Author Topic: AR Book Club  (Read 18159 times)

Dr. Insomniac

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Re: AR Book Club
« Reply #240 on: September 02, 2016, 05:32:04 AM »
So Alan Moore's 1184-page brick of a book that he's slaved over in his cave for more than a decade will finally be out in a week. I put it on hold at my local library, and I'm afraid of it.

Pharass

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Re: AR Book Club
« Reply #241 on: September 23, 2016, 10:17:09 AM »
So Alan Moore's 1184-page brick of a book that he's slaved over in his cave for more than a decade will finally be out in a week. I put it on hold at my local library, and I'm afraid of it.

I had completely forgotten about that book, can't even remember the title. What was it again?

I've been making my way through Edward Wittemore's Jerusalem Quartet. Recently finished the second book and am about to start the third. This is a great series and I can easily see why the books are held in such high regard by those who've read them. Its also one of those series' that defies easy classification, being both historical fiction, spy-fiction and magic realism at one and the same time. The series also offers a host of memorable, larger-than-life characters, such as Haj Harun, the self-appointed guardian of Jerusalem who has spent three millenia defending it, always on the losing side.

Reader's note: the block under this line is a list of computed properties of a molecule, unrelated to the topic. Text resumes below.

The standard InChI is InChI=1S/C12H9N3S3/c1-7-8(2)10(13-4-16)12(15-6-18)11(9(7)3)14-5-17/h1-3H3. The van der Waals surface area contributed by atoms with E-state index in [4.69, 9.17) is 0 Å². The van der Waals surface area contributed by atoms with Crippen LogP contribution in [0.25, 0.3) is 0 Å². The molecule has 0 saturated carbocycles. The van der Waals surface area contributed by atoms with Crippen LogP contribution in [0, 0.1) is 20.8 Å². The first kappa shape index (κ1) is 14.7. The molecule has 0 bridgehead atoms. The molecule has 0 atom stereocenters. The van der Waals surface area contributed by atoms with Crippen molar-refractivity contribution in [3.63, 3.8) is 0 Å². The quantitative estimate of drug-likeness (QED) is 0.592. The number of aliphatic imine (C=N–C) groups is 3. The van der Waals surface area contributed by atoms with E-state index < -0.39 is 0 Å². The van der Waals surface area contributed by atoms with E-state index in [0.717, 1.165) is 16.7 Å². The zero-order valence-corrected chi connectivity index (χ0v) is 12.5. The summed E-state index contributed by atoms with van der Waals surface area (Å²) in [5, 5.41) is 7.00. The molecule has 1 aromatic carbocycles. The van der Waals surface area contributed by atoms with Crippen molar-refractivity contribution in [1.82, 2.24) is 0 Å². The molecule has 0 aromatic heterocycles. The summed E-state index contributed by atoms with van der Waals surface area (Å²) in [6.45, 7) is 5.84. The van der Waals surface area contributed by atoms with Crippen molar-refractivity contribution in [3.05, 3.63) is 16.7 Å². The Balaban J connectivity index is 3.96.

Great read, highly recommended.
In every age
In every place
The deeds of men
Remain the same.

Dr. Insomniac

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Re: AR Book Club
« Reply #242 on: September 23, 2016, 01:30:48 PM »
Jerusalem

Pharass

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Re: AR Book Club
« Reply #243 on: October 22, 2016, 01:50:56 PM »
Jerusalem

I'd be interested in hearing your thoughts about it, when the time comes.